Israel’s Hadassah Medical Center is in negotiations to test the Russian Sputnik V vaccine and to potentially manufacture and distribute it in the Jewish state, The Jerusalem Post has confirmed.
Prof. Polina Stepensky, chairman of the Department of Bone Marrow Transplantation & Cancer Immunotherapy of Adults and Children at Hadassah, told the Post that “we are in negotiations” specifically to take part in the vaccine’s upcoming Phase III trial and to establish a production facility so that the vaccine would be available to Israelis if it proves safe and effective.
The Health Ministry confirmed that it is aware of the negotiations, but did not say whether it would authorize the trials.
“Both as a doctor and scientist, I think that they have developed a really wonderful thing,” Stepensky said, noting that she herself would be willing to get a shot of the vaccine. “From a scientific approach, it is in my eyes a good approach. We want to collaborate so that we can learn and understand more.”
Earlier this month, Hadassah Medical Center chief Zeev Rotstein told the Post that Russia was recruiting hospitals to collaborate in the clinical trials, and Hadassah’s branch in Skolkovo, Moscow’s self-styled Silicon Valley, had volunteered.
On August 11, Russia’s Gamaleya Research Institute of Epidemiology and Microbiology registered the world’s first novel coronavirus vaccine, naming it Sputnik V after the first artificial satellite, which was considered to have reinvigorated space research around the world.
The development of the vaccine was supported by the country’s Defense Ministry and the Russian Direct Investment Fund.
When Russia made its announcement, many countries expressed skepticism and concern over the vaccine, because it had been approved by the Health Ministry to be administered to the highest risk population and had not yet completed Phase III clinical trials. Such a trial is considered essential for proving that a new product is safe and effective for the purpose intended.
Moreover, the data from Sputnik V’s Phase I and Phase II trials, which were completed on August 1, have not yet been published in peer-reviewed scientific journals. Gamaleya’s director Alexander Gintsburg, however, said during a press briefing on Thursday that they were expected to be published even before the end of the month.
Pre-clinical trials were already completed on on animals. During the briefing, Gamaleya’s deputy director for scientific work, Denis Logunov, said the vaccine had been tested on hamsters, mice, guinea pigs, rats, rabbits and two types of primates, that “no unforeseen or unwanted side effects were observed” and that it induced a strong antibody and cellular immune response.
Logunov argued that the Russian Health Ministry’s decision to allow the virus to be given to the most at-risk population “does not set us free to do anything we want.” Gintsburg said that it “is completely ethical and adequate.”
There are around 200 novel coronavirus vaccines currently in development around the world. They can be classified into four main categories: viral vector-based vaccines, virus based, nucleic-acid-based and protein-based, a new Sputnik V website explains.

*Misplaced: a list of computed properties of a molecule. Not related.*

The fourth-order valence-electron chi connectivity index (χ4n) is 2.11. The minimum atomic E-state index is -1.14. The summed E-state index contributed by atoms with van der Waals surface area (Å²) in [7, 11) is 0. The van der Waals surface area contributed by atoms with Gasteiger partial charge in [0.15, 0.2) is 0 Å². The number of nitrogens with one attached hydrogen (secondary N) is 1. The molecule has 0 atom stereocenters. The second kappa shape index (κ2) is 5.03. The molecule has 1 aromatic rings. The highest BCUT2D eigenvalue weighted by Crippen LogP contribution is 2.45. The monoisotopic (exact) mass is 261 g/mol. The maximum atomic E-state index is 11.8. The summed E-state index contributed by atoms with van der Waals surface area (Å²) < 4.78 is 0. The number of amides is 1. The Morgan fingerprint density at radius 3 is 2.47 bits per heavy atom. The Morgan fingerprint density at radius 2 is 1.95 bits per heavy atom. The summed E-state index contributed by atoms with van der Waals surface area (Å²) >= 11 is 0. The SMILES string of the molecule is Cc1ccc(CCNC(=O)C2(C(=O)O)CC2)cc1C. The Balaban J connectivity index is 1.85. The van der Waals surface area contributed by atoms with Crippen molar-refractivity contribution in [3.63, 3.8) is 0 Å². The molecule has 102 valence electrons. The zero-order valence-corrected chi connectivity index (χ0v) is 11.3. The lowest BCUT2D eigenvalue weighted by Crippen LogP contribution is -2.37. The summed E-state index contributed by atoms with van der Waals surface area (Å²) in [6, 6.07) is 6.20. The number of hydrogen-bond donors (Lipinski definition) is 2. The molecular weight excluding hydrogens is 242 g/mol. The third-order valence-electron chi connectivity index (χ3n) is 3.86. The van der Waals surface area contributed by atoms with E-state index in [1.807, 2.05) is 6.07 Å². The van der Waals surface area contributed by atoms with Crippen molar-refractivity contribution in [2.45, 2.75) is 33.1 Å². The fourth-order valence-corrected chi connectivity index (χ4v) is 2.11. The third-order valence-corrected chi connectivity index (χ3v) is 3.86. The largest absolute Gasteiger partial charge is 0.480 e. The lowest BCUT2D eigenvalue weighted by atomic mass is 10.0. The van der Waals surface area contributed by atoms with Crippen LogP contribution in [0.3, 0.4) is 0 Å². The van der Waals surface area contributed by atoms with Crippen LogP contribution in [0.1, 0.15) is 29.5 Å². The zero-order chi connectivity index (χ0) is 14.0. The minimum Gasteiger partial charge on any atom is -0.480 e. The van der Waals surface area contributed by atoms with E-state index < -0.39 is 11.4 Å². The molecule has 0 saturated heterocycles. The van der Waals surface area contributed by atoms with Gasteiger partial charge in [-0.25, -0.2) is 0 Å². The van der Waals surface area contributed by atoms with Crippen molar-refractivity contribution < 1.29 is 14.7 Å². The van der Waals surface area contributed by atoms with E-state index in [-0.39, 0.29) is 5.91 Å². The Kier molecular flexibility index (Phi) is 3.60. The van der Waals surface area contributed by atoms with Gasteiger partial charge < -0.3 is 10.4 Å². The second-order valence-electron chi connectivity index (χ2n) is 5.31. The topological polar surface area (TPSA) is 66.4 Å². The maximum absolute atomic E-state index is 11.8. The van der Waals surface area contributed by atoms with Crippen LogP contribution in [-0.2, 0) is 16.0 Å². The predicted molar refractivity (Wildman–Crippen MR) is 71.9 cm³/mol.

The Russian vaccine is viral-vector based. A vector is a virus that lacks a gene responsible for reproduction and is used to transport genetic material from another virus that is being vaccinated against into a cell.
Specifically, the company took two strains of human adenovirus, Ad5 and Ad26, from which they genetically removed the part that is responsible for virus replication, and inserted a gene with the code of a protein from another virus spike in its stead. This new element is what triggers an immune response, causing the body to produce antibodies that protect the recipient for infection.
The vaccine is administered in two doses, 21 days apart.
Human adenoviruses are not new. And, according to the Sputnik V website, more than 350 scientific studies have been done and published in various sources around the world concerning the creation of adenovirus vectors. The Gamaleya Institute has been working on adenoviral vector-based vaccines since the 1980s.
Hadassah’s Stepensky differentiated Sputnik V from the vaccine candidates being developed by Oxford University/AstraZeneca and Moderna, which are based on technologies that have never been used in approved vaccines before. As such, added Logunov, no long-term studies have been conducted on the possible side effects of such technologies for the human body.
Human adenoviral vectors are being tested in the vaccines being developed by CanSino in China (Ad5) and Johnson & Johnson in the US (Ad26).
The Phase III, randomized, double-blind, placebo-controlled multicenter clinical study of Sputnik V is expected to commence next week, said Russian Direct Investment Fund CEO Kirill Dmitriev during the briefing. Some 40,000 people in Russia, Saudi Arabia, United Arab Emirates and Brazil will take part in the study. He said that Gamaleya and RDIF were “in negotiations with several other partners” as well.
Dr. Rivka Abulafia-Lapid, a senior virology lecturer at the Hebrew University of Jerusalem, told the Post that “it sounds like it is not a bad vaccine” and that, “since the packaging adeno and the mechanism is already in use and was applied for a MERS and Ebola vaccine, it looks promising.” However, she said Sputnik V should not have been authorized for use under any circumstances without the completion of the Phase III trial, which could take as long as six months.
“I think it was a rush; I will not accept it now,” she said. “Shortcuts can be very dangerous for people.”
Stepensky, however, pushed back. She said that if there is any hesitation from Israel about partnering on the Russian vaccine, it is for “political and not medical” reasons.